Corporate defined benefit plans outperformed defined contribution plans in 2011 by the widest margin in more than 15 years, according to an analysis by Towers Watson.
DB plans had a median return of 2.74% compared to a median -0.22% for DC plans. It is the widest margin since 1995, the first year Towers Watson analyzed returns for both plan types.
However, the gap between DB and DC plans has narrowed over the last five years to about 39 basis points annually in favor of DB plans from 76 basis points annually since 1995. DC plans largely narrowed the gap with more than five percentage points of outperformance in 2009 due to strong equity markets. DC plans historically have significantly higher allocations to equity.
The size of a plan has a large bearing on the gap between DB and DC plans, according to the analysis. Among the largest one-sixth of plans, DB plans had an average 99 basis points of outperformance compared to DC plans since 1995, while DC plans average 114 basis points of outperformance over DB plans among the smallest one-sixth of plans.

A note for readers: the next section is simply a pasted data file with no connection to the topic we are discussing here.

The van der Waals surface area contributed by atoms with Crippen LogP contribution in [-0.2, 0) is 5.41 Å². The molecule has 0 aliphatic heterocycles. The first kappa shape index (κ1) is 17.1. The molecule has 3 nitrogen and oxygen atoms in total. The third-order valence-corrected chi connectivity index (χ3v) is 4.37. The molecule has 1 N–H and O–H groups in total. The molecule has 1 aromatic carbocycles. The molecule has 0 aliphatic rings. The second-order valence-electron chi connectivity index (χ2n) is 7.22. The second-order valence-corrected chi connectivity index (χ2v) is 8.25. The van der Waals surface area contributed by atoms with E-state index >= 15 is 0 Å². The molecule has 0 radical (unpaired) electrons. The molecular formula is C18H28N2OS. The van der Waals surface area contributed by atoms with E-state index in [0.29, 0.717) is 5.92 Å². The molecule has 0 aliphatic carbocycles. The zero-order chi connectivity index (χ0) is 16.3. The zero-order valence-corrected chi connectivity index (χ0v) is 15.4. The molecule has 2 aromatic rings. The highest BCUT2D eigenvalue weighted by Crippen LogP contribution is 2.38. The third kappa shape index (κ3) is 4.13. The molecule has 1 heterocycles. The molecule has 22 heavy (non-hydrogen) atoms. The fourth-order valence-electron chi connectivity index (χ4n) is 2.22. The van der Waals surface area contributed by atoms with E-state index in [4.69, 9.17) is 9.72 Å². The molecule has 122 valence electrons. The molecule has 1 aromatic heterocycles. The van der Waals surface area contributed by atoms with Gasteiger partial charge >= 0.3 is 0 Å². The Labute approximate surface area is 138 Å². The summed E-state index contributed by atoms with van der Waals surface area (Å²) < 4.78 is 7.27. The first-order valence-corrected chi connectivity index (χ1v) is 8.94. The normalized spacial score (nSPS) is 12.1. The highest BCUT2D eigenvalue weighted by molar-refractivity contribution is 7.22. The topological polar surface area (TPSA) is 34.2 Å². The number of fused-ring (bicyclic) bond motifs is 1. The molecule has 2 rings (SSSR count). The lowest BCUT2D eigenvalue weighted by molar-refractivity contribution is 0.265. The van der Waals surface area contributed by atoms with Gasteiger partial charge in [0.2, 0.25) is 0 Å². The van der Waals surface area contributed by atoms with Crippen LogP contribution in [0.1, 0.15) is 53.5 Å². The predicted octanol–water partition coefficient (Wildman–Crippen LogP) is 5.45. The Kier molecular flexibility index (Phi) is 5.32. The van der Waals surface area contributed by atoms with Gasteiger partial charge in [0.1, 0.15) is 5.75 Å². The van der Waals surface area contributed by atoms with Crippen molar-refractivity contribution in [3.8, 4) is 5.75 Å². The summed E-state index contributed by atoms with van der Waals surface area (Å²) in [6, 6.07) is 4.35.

Last year, the largest DB plans had 311 basis points of outperformance compared to DC plans. But the model did not follow for smaller plans: DB plans had 121 basis points of outperformance compared to their DC brethren.
“Given the strong performance of equities in 2012 and the declining interest rates that led to higher fixed-income returns, it's likely that our next analysis will show improvement in both DC and DB plan returns,” said Dave Suchsland, senior retirement consultant at Towers Watson, in a news release. “DB plans have some inherent advantages that have helped them historically outperform their 401(k) counterparts, such as lower investment fees, longer investment time horizons and management by investment experts.”
According to the analysis, DC plans tend to outperform DB plans in market booms, largely because of the high allocations to equity, while DB plans perform better in down markets. However, that disparity is poised to change in the next decade with the large-scale adoption of target-date funds, which place older participants into larger bond allocations, according to Towers Watson.
The analysis is based on Form 5500s and includes only companies that sponsor one DB and DC plan each.